Chapter

Folk Psychology

David Hodgson

in The Mind Matters

Published in print February 1993 | ISBN: 9780198240686
Published online October 2011 | e-ISBN: 9780191680236 | DOI: http://dx.doi.org/10.1093/acprof:oso/9780198240686.003.0008

Series: Clarendon Paperbacks

Folk Psychology

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This chapter turns to grounds related to what has been called ‘folk psychology’: the untutored common-sense psychology which people continually undertake in relation to their behaviour and the behaviour of other persons. It argues that, based on such psychology, there are good grounds supporting rejection of mechanism. In the first place, introspection, or observation or monitoring of one's own mental processes, seems to give a picture of mental processes which is inconsistent in various ways with mechanism. Secondly, this picture is deeply entrenched both in language and in the attitudes people normally adopt towards their behaviour and that of other persons. Next, the very fact that people do folk psychology is itself a consequence of the occurrence of mental events; and so the very existence of folk psychology appears to be a difference made by the occurrence of mental events.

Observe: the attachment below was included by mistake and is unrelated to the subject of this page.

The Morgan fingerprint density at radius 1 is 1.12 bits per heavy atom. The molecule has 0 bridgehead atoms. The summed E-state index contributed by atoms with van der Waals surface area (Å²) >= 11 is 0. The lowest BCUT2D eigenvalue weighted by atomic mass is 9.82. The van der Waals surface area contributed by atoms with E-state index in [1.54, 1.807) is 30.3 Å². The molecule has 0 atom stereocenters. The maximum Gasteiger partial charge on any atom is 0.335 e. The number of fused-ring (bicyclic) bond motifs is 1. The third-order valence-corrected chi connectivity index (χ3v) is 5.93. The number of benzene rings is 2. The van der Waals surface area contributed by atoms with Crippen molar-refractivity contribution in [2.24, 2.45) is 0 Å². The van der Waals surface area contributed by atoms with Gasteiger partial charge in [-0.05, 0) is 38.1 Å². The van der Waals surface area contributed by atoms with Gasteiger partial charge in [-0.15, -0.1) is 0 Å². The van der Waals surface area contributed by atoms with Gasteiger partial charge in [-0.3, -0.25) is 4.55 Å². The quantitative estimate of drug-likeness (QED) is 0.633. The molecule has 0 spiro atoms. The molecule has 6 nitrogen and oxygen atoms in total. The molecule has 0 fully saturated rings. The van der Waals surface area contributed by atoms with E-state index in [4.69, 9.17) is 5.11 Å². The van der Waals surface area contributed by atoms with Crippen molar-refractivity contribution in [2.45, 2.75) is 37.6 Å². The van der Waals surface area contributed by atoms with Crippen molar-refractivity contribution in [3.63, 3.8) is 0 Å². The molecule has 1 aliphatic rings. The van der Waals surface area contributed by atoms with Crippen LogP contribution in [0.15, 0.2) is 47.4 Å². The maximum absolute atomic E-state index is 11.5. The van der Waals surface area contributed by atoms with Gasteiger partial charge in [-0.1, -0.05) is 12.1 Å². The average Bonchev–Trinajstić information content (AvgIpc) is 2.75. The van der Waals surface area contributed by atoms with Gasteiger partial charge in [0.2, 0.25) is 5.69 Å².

Keywords: consciousness; entrenchment; language; common-sense psychology; mechanism

Chapter.  7275 words. 

Subjects: Philosophy of Mind

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